1801 Proof Novodel Dollar
Fewer than 5 Proofs (estimated)
1801. Proof Novodel. BB-301.
â€¢ OBVERSE: The obverse of the 1801 novodel is anomalous, and is stylistically different from either the original dollars of this date or the other novodels dated 1802-3-4. I believe that it was made at the Mint in the 1870s, possibly starting with a die that had received an impression of the Draped Bust punch, but no other details, in the early 1830s. Alternately, it may have been created in its entirety in the 1830s, but not used.
As noted in the introductory text, the differences include the following:
The 1801 has curved-top 1's in date, quite unlike the straight-top 1 's of the early 1800s.
The stars on the 1801 are entirely unlike any used on original early silver dollars or the novodels of 1802-3-4. On the 1801, the stars do not have narrow, somewhat delicate points. Instead, the stars are, as Newman and Bressett relate, heavy with 60Â° angles to the points, somewhat like a traditional Star of David.
The letters in LIBERTY are more angular, without curves to the inside of the serifs. A different letter punch font was used to make the obverse of the 1801 novodel, in contrast to the traditional, early font (with curves to the inside of the serifs) employed on the novodels of 1802-3-4.
In addition, the obverse die has these characteristics: On the left, the stars are fairly evenly spaced, with excellent alignment of the star points. On the right, the star spacing is also of a high order, except that stars 11 and 12 are slightly closer together than are the other pairs. The alignment of the star points is excellent. The letters in LIBERTY are well spaced and aligned. I conclude that the die represents the work of a skilled craftsman.
As is the case with all 1801-2-3-4 novodels, the denticles on the borders are bead-like (rather than the tooth-like style used in the early 1800s).
The left tip of the highest curl is missing, a flaw caused by a broken portrait punch. This flaw also is represented on the 1804 novodels, but not the 1802 and 1803.
Obverse die used to strike 1801 Proof novodels only.
â€¢ REVERSE: The reverse; called "Reverse X" by Eric P. Newman and Kenneth E. Bressett, is a Mint copy of the Heraldic Eagle reverse type used to coin silver dollars of the dates 1798-1803, but is not precisely identical to any die of that era. It was made by using a Heraldic Eagle punch, and adding details including the letters of UNITED STATES OF AMERICA, stars above the eagle, and the berries and their stems. Old letter punches, the Small Letters font of 1798 or a similar set, were used; the lopsided T, with the left serif shorter than the right, is distinctive. Twelve of the arrows were part of the eagle punch (the 13th arrow, with its tiny shaft and head to the right of the two leftmost large shafts, was added by hand and differs slightly on this as compared to Reverse V). This identical die was used to coin all 1801-2-3 novodel and-Class I 1804 varieties.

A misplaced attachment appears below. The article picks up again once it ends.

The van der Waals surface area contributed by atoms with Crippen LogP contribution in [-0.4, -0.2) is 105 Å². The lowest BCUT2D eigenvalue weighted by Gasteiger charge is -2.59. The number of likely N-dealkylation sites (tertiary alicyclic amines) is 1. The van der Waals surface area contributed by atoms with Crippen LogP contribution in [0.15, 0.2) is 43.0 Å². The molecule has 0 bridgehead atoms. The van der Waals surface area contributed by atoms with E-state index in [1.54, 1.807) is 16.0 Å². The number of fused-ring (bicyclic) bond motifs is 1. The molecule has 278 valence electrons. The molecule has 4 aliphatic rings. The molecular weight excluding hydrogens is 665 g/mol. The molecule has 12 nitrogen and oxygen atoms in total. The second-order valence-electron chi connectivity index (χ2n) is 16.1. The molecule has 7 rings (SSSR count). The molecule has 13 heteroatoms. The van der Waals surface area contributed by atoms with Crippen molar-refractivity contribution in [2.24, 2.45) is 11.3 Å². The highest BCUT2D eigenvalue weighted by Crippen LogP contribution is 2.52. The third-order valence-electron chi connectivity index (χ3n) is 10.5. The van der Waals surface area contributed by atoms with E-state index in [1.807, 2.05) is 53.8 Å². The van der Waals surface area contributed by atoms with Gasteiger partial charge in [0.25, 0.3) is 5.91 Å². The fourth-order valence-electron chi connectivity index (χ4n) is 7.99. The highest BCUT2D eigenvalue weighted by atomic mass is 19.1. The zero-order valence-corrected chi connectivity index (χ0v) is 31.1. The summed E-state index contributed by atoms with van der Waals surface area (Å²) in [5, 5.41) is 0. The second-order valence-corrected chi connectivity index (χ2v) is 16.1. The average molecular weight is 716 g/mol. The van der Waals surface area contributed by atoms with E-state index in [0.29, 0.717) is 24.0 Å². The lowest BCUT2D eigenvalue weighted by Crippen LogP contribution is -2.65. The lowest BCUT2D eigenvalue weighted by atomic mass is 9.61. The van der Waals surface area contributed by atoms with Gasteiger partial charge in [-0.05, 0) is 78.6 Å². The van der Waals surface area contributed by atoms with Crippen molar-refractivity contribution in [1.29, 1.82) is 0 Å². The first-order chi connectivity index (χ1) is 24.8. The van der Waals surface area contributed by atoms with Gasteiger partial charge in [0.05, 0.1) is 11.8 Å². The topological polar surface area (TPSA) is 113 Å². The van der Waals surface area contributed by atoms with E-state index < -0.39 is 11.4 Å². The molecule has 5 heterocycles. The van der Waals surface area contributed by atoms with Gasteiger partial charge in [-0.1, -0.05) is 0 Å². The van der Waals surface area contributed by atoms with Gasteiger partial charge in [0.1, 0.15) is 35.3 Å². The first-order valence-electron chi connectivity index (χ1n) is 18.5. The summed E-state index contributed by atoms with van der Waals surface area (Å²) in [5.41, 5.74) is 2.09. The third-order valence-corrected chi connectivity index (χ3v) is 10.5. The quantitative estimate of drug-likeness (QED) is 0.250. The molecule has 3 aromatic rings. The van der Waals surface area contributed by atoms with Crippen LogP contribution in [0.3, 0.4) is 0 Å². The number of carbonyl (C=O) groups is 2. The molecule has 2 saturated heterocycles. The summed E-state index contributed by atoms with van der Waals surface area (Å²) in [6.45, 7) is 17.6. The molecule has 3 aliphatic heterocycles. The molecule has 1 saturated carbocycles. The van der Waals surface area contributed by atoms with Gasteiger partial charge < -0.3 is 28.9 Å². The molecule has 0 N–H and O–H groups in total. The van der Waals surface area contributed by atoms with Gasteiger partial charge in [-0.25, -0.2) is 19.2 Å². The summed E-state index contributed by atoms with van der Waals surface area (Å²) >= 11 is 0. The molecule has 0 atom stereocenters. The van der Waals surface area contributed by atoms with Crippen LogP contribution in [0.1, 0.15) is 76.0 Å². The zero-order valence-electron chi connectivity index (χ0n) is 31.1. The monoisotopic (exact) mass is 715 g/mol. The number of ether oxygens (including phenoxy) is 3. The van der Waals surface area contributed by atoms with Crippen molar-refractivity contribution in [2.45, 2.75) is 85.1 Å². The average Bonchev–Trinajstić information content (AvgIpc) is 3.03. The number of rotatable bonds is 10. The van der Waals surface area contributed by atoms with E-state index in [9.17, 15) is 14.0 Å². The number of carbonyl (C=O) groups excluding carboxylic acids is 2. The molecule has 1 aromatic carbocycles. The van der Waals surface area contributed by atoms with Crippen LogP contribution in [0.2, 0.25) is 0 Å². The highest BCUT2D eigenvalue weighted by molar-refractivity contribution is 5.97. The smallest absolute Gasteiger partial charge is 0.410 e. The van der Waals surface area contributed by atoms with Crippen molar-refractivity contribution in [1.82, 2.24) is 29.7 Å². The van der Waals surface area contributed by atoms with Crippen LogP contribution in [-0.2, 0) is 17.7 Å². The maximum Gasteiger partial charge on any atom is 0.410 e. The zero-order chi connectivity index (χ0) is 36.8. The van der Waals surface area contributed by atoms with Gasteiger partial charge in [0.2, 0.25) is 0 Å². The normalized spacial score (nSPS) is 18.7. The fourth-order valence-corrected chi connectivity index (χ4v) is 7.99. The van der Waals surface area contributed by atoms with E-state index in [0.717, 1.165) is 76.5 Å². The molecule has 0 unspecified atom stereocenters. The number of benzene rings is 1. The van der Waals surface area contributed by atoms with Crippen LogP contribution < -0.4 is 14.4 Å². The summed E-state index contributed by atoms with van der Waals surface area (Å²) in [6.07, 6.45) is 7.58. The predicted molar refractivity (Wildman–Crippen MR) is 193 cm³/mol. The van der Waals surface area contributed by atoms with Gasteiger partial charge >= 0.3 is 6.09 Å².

The A in STATES straddles clouds 3 and 4; 0 in OF is entirely over cloud 7. The arc star pattern is employed, as was standard after 1798. UNITED STATES OF AMERICA in the same general Small Letters font as used 1798-1803. The 12 arrows in the Heraldic Eagle punch are perfectly formed and delineated (as noted, a 13th was later added by hand), far better than any definition seen on any original business strike dollar c. 1798-1803.
Top right berry slightly lower on branch than top left berry. The border denticles are more bead-like (later style) than tooth-like (original style).
"Reverse X" die used to strike 1801, 1802, 1803, and Class I 1804 novodel silver dollars.
â€¢ DIE STATES:
Die State I: Obverse without cracks. Reverse with tiny crack through NITED to wing tip. May not exist with perfect obverse die.
Die State II: Obverse crack from below bust through bottom of the date through the stars on the left (description from Newman-Bressett, 1962; Kenneth E. Bressett advised the author that the illustration of the reverse of the l801 restrike in that book was not of an lS01 but, rather, was a "stock photo" of an 1802 or 1803 reverse, mentioned here for the record). Reverse with hairline crack from top right serif of N, sloping slightly downward through ITED, and ending at the bottom of the leftmost wing tip feather (cf. Newcomer specimen).
Die State III: Obverse crack from below right side of bust, through the date, and continuing through stars 1 through S. Rough, unpolished field areas above and behind Liberty's head and hair ribbon.
Note: All known 1801 and 1803 Proof dollars (but not 1802 or 1804) have a small linear depression in the space between UM in UNUM and the shield from a piece of metal or other foreign material on the die face during striking.
â€¢ COLLECTING NOTES: Of all of the 1801-2-3-4 novodel dates, the 1801 Proof dollar is by far the rarest. Numerous collections which had an example of the 1804 lacked the 1801.